National research center eyes expanding rice culture
The newly built National Rice Research and Training Center has commenced operations to expand the production and consumption of rice in Ethiopia.
Inaugurated on Thursday, the Fogera Rice Research and Training Center, some 60 kilometers west of Bahir Dar city in northern Ethiopia was built with an investment outlay of some 200 million birr mostly funded by the Government of Japan. The center is tasked to spearhead rice culture across Ethiopia.
Gedu Andargachew, president of the Amhara Regional State said that “currently 80 percent of the 1.5 million quintals of rice produced in the region has capacitated the likes of farmers in Fogera to reap yields from rice fields which once were swampy and simply disregarded as non-utilizable and productive. Out of the 53,000 hectares of rice fields cultivated, 75 percent is the share of the region,” the president said. Yet, according to national agricultural data, some 30 million hectares of land identified as suitable for rice farming and the potential of the country remains untapped.
Kaba Urgessa (PhD), state minister of Agriculture and Natural Resources, said that “Ethiopia has imported some 300,000 tons of rice costing USD 200 million last year.” Rice consumption is steadily growing and local production is yet sluggish to meet the growing demands. For that, Mandefro Nigussie (PhD), director general of the Ethiopian Institute of Agricultural Research alerted the need for more expanded local production with a view to substitute ever growing import bills; and by extension, to meet nutritional requirements.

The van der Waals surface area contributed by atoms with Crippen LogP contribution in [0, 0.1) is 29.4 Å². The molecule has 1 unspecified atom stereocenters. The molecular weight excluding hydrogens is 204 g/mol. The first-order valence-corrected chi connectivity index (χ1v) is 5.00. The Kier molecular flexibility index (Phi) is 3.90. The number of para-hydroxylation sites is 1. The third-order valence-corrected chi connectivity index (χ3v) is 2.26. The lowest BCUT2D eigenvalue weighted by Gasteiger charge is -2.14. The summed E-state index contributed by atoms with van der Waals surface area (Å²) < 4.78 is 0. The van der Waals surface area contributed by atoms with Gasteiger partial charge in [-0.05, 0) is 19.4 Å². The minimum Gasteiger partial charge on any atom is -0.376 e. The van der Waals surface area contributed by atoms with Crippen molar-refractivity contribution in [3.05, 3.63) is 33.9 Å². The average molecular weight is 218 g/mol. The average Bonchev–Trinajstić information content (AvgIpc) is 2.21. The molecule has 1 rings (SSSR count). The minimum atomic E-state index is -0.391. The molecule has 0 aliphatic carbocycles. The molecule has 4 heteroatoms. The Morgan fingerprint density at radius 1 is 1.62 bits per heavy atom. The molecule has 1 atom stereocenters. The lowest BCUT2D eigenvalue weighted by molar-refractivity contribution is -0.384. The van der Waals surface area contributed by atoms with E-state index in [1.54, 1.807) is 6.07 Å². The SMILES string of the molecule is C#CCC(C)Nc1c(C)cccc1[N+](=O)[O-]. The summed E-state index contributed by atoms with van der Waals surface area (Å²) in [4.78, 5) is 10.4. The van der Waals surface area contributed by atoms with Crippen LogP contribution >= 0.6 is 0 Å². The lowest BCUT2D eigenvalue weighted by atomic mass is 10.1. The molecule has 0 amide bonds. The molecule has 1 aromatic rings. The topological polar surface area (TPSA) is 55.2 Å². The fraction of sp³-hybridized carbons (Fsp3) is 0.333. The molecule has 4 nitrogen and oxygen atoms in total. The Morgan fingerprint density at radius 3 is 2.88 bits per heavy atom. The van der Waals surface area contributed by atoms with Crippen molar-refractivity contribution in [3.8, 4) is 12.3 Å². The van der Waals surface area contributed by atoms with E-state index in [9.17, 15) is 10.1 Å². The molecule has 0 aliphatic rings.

Rice is a highly consumed agricultural commodity globally. It was introduced to Ethiopia as early as 1970s. Yet, it is only recently that rice was recognized at least in the research community. At its 33 hectares expanse (farmers provided the land), Along with the Fogera rice center; 35 verities of rice, nationwide, have been bred suitable for highland, lowland and irrigated farms.
For Kiyoshi Shiratori, a senior extension advisor with Japan International Cooperation Agency (JICA) said that the challenge in rice farming in Ethiopia is going to be market oriented. He sees lack of rice breeders and millers as a critical issue and when added the lack of local rice experts and researchers, it means a lot hindrance to rice cultivation in Ethiopia.
Apart from foodies, rice has already been customized to the customs and traditions of communities as observed in Fogera, a small local town. Households now can ferment and distill alcoholic beverages from rice. Japan is well known for its Sakiaka rice wine. Tela, a local beer made from rice is also among the verities served during the inauguration of Fogera rice center. The most popular in Fogera and perhaps in many parts of the country – rice mixed injera (staple bread, baked from a tiny super grain called teff) is a trending food culture. During a sideline exhibition, demonstration on how the popular Japanese rice popcorn was made with a tiny pressure blowing machine was shown.